David Byrne Celebrates NYC Bicycling in Style
Last night, I was one of 1200 lucky ticket holders attending "How New Yorkers Ride Bikes" a David Byrne presentation at Town Hall as part of the 2007 New Yorker Festival. Stuffed with laughs, entertainment, and bicycle inspiration, it was hard not to be psyched about the current state of cycling in NYC. In fact, my pyschedness level is off the charts!
Of course our MC for the night, Mr. Byrne, who has been using a bike for transportation for 30 years, pedaled to the theater. In fact, the night started with helmet cam footage he shot as he biked thru Times Square to the venue. Some Byrne-musings which drew the most applause/ laughter as he navigated the entanglement of peds, cars, and street furniture included: "...once you get used to it, riding thru the city gives you a nice jolt of energy", "42nd Street would make a nice pedestrian mall", and probably the biggest laugh-getter, "if this was a bike lane, there would probably be a truck from New Jersey parked in it."
Mr. Byrne, dressed in black and sporting his cool taxi-yellow bike helmet (see our previous StreetFilm here) then rode onto the stage and locked up. Moments later Hal Ruzal, NYC bicycling icon and mechanic at Bicycle Habitat, emerged from behind a curtain to pick his lock with a variety of tools. Mr. Ruzal's advice on not getting your bike stolen? "Have a bicycle lock that is real expensive, and a bicycle that's really cheap." True dat.
Next up was New Yorker fixture Calvin Trillin (above) who shared his humorous reflections on a lifetime of city bike riding. On the flatness of the city: "I have been riding a bike in Manhattan for 40 years, and I have yet to shift gears."
Charming Danish architect Jan Gehl extolled the many benefits of biking in Copenhagen, where 38% of commuters ride: "This is important because if you see a pretty girl, you can easily jump off the bike and start kissing." (Note: if this phenomenon can be documented, I may well have to move to Denmark.) This was at least the fourth time I have heard Mr. Gehl's stump speech and even though he went well beyond his alloted ten minutes, its an infectious message that never seems to bore.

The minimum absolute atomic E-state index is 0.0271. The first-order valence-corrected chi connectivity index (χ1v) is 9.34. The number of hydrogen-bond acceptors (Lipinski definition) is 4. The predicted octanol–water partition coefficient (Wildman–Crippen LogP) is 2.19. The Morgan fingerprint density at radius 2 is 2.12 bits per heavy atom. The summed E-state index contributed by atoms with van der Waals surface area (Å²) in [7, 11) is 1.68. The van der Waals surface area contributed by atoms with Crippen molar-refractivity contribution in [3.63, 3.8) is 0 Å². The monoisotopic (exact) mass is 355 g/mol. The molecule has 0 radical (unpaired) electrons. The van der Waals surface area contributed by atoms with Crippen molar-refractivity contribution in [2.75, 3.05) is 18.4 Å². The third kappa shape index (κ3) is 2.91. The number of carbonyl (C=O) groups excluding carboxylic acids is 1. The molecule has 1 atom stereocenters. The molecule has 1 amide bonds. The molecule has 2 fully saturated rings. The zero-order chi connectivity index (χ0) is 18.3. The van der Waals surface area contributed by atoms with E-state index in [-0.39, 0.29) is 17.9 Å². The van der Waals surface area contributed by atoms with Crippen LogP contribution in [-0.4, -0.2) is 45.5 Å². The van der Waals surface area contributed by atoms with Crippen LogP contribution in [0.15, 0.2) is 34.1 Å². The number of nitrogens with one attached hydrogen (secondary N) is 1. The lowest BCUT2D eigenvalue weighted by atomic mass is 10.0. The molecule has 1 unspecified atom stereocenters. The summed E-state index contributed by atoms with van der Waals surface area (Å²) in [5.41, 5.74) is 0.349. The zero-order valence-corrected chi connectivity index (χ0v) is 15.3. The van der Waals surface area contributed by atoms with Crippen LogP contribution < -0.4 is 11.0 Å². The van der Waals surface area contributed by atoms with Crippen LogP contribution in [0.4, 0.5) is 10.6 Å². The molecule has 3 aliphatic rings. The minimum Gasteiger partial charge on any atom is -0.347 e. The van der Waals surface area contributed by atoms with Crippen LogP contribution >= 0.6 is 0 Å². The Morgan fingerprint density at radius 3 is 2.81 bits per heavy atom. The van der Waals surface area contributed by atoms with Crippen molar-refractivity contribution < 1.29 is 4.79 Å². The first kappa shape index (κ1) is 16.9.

After a brief appearance by the Classic Riders Bicycle Club (above with Mr. Byrne,) Buck Henry trotted out to read from Samuel Beckett's "Molloy". Mr. Henry was game, but the length of the piece seemed to lose much of the crowd. However, the mood was about to change.
Mr. Byrne then introduced Jonathan Wood, Deputy Chairman of the Warrington Cycle Campaign, who brought the house down. The campaign trumpets "Facility of the Month" - which features humorously poor cyclepath designs. Mr. Wood, with pitch-perfect, deadpan delivery commented on a series of some high - or maybe low(!) - lights since its debut in March 2001. No words I write could convey the stitches he had us in. Check out the November 2005 entry (right) and then try to imagine a clean-cut English bloke delivering this sarcastic line regarding a cyclists dismount sign, "All but the most skilled cyclists would be wise to heed this advice."
We're told a book is on the way, it'll be on my holiday shopping list.
The Young@Heart Chorus, a bubbly group of singing seniors from Northampton, Mass then charmed the crowd with their version of Queen's "Bicycle Race." From there it was on to an Academy Awards-like montage of bicycling in the movies that - I am told - was movingly scored by Mr. Byrne himself. Biggest cheer? A clip of bike-riding Kermit the Frog from the Great Muppet Caper.
Following a short slide presentation of bike facilities he has experienced around the world, Mr. Byrne yielded to a panel of advocates and city experts. Some useful quottage:
- Josh Benson, Director of NYC Department of Transportation's Bicycle Program, on East River Bridge bike counts, "Since 2000, the number of bicyclists have nearly tripled."
- Lorna Thorpe, Deputy Commissioner from NYC Department of Health quoting from report on bicycling fatalities, "Of all cycling deaths in the ten year study period 97% of fatalities were not wearing a helmet...88% were male."
- Our hero, Paul Steely White, the Executive Director of Transportation Alternatives, talked about the state of bicycling and boasted, "The Hudson River Greenway is now the most heavily used bike path in the America."
The Young@Heart Chorus (whose ages span from 73 to 88!) came back out for two final numbers to close the show with Mr. Byrne accompanying on the finale "One Fine Day" which was nearly worth the price of admission. All in all, a memorable night and one that shows that bicycling continues to be a burgeoning force here.
Synergy folks. Go out and ride, take over the planet.
Photos provided by New Yorker Festival/StarTraks